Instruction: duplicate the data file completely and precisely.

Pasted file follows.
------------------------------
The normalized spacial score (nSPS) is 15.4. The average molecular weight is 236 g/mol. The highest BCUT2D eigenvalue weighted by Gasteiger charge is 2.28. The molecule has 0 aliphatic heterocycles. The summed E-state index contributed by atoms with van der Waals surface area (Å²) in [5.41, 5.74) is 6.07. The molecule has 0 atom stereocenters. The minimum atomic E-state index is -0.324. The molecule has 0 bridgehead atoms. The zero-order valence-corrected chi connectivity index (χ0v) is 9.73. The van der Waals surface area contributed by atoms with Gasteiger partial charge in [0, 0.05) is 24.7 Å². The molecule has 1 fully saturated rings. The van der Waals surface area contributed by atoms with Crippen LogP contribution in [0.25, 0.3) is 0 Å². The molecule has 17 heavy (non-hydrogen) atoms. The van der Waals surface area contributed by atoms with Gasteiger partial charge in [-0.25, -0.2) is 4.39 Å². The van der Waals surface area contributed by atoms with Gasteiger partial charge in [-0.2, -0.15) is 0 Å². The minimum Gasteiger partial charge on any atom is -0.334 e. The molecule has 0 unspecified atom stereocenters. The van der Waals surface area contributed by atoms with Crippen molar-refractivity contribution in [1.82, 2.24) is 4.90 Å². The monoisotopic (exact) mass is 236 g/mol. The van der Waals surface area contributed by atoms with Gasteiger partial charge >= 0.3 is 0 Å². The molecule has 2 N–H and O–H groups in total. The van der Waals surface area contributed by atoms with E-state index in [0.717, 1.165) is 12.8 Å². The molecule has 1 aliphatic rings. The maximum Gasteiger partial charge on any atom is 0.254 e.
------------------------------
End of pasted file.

The normalized spacial score (nSPS) is 15.4. The average molecular weight is 236 g/mol. The highest BCUT2D eigenvalue weighted by Gasteiger charge is 2.28. The molecule has 0 aliphatic heterocycles. The summed E-state index contributed by atoms with van der Waals surface area (Å²) in [5.41, 5.74) is 6.07. The molecule has 0 atom stereocenters. The minimum atomic E-state index is -0.324. The molecule has 0 bridgehead atoms. The zero-order valence-corrected chi connectivity index (χ0v) is 9.73. The van der Waals surface area contributed by atoms with Gasteiger partial charge in [0, 0.05) is 24.7 Å². The molecule has 1 fully saturated rings. The van der Waals surface area contributed by atoms with Crippen LogP contribution in [0.25, 0.3) is 0 Å². The molecule has 17 heavy (non-hydrogen) atoms. The van der Waals surface area contributed by atoms with Gasteiger partial charge in [-0.25, -0.2) is 4.39 Å². The van der Waals surface area contributed by atoms with Gasteiger partial charge in [-0.2, -0.15) is 0 Å². The minimum Gasteiger partial charge on any atom is -0.334 e. The molecule has 0 unspecified atom stereocenters. The van der Waals surface area contributed by atoms with Crippen molar-refractivity contribution in [1.82, 2.24) is 4.90 Å². The monoisotopic (exact) mass is 236 g/mol. The van der Waals surface area contributed by atoms with Gasteiger partial charge >= 0.3 is 0 Å². The molecule has 2 N–H and O–H groups in total. The van der Waals surface area contributed by atoms with E-state index in [0.717, 1.165) is 12.8 Å². The molecule has 1 aliphatic rings. The maximum Gasteiger partial charge on any atom is 0.254 e.